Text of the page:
# Scaffolding for Claims, Evidence and Reasoning An Introduction to Science Unit

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1 Scaffolding for Claims, Evidence and Reasoning An Introduction to Science Unit Purpose - In this sampling from an Introduction to Science Unit for Middle School students, 7 experiment activities are showcased which build up students abilities to make claims, support them with factual, scientific evidence and then provide reasoning, a scientific concepts which will tie together their claim and evidence. Connection to PA Common Core: Writing in Science and Technical Subjects In Common Care A students are to be able to write arguments focused on disciple specific content. The subsections of this common core ask that students, introduce claim(s) about a topic or issue and support claim(s) with logical reasoning and relevant, accurate data and evidence that demonstrate an understanding of the topic, as well as use words, phrases and clauses to create coheseion and clarify the relationships among claim(s), counterclaims, reasons and evidence. Through the Claims, Evidence and Reasoning (C-E-R) model used in this unit, students are creating claims that they support with evidence and provide scientific facts as reasoning. Scaffolding - Listed below is a lab-by-lab explanation of the verbal directions and modifications used to support students understanding and abilities in each of the labs. Many pair and group sessions are utilized to allow students to become comfortable with the model and support one another as they learn. 1. Pendulum Lab a. Summary: Students will use teacher constructed pendulums to investigate how does the height the pendulum is dropped from change the number of swings of the pendulum? by manipulating the height they drop the washer from and count a timed number of swings. The teacher should demonstrate all methods before having students begin. b. Teaching and Instruction: During this lab I pre-teach the meanings of Claims, Evidence and Reasoning. I remind them that the claim should answer their question, and not include any of their data or explanation. Their evidence should come from the data on the front of the page (and the evidence is in the data table is not sufficient.) Reasoning we discuss as being a fact, from science, that explains what happened. c. Modifications/Scaffolding: At this stage, each portion of the C-E-R is discussed generally as a class, and then students work in their groups of 4 to decide which of the multiple choice options are best fits for the Claim, Evidence and Reasoning. They are then also asked to determine why the other options are not viable. Some options are opinions, some are false information, some do not fit the experiment, etc.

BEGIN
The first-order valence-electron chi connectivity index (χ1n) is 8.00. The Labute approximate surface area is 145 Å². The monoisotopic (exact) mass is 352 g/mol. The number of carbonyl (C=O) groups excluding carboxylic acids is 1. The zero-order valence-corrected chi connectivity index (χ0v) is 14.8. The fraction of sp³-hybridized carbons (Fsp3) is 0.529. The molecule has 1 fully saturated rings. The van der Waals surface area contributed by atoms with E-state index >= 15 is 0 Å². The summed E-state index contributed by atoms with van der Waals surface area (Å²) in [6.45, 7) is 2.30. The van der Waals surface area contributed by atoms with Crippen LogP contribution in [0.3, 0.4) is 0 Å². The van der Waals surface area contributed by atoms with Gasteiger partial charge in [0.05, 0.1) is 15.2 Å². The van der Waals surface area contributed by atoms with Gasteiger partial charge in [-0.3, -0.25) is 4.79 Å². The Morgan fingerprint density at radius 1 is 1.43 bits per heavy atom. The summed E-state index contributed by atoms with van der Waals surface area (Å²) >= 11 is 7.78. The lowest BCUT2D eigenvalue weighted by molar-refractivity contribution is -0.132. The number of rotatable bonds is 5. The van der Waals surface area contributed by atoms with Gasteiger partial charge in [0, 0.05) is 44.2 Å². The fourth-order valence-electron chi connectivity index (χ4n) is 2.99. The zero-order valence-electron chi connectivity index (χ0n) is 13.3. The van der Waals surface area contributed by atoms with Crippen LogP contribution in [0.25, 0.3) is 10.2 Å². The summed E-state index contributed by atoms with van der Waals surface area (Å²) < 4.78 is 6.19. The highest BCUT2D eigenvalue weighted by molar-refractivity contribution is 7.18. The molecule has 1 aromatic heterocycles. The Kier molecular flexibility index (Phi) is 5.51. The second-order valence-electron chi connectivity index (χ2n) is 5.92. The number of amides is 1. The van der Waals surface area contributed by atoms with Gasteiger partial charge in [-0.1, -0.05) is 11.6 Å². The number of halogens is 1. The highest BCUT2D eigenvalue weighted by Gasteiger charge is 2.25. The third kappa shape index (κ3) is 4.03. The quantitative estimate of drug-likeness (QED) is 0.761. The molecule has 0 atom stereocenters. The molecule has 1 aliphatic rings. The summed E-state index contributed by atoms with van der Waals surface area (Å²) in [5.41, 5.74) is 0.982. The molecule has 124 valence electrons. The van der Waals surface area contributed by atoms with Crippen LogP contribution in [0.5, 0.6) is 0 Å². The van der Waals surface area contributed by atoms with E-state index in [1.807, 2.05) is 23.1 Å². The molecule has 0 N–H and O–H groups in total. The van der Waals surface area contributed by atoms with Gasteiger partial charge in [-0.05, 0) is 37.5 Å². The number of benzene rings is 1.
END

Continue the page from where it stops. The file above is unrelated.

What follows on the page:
2 2. Penny Lab a. Summary: Students will change surface tension of water using liquid dish soap and measure the change through the number of drops of water that will fit onto the head of a penny. I also take this opportunity to begin graphing introduction by creating a double bar graph of each trial. b. Teaching and Instruction: A suggestion to make this run smooth is to remind students to dry the penny between trials. I also do a mini lesson on averages, and supply a calculator. This is an activity I use to support volume, by adding in the step of measuring the volume of the number of drops. This requires at maximum a 10mL graduated cylinder, as the volume is usually about 1mL. I use the first part of the analysis as a formal, formative assessment for types of observations and variables. c. Modifications/Scaffolding: First, students graph their data. This is the first time we graph, so I give them the graph, with labels and they only need to make a title (done as a group), fill in the key, and graph. We discuss X and Y axes. During this part, I ask students to independently select their claim. We then discuss as a group why B was the best claim, therefore using A, C and D as counter examples. Students then work in pairs to generate two pieces of evidence that support the class s claim. We then share out as a group and create a list on the board of possible pieces of evidence. If there are pieces of evidence suggested that don t work, we discuss why. Next, they work as a table to select the reasoning that is best suited to support the class s claim. We again discuss the choice, and why the other choices are not a best fit. 3. Disappearing Act a. Summary: Students will view a demonstration of Alka-Seltzer tablets dissolving in three varied temperatures of water, hot (but not boiling), room temperature (sits out on counter top during day) and cold (left in refrigerator when not in use.) We then create a bar graph of the data. b. Teaching and Instruction: This is done as a demonstration and only the teacher handles the hot water. Students have jobs to record the temperature, place the Alka- Seltzer in the water, watch the Alka-Seltzer and yell stop, and measure the time with a stop watch. We record all the numbers on the board. I also do a mini lesson here on controls and reading a thermometer, as well as lab safety. When they have collected the data we set up our first graph on graph paper as a group, identifying the variables that belong on each axis, and the units to use. They write a title themselves. At the conclusion of this activity students come up with a second independent variable they could test with Alka-Seltzer dissolve time, which we use in the next lab. c. Modification/Scaffolding: For the graphing, I will give special education students pre-made graphs with the units, and blanks to add in the axis labels and title. Students work in pairs to make a claim, with no multiple choice options, which is followed up by a class discussion, and consensus of what claim the class will use. Then they independently come up with evidence that will support their claim. This is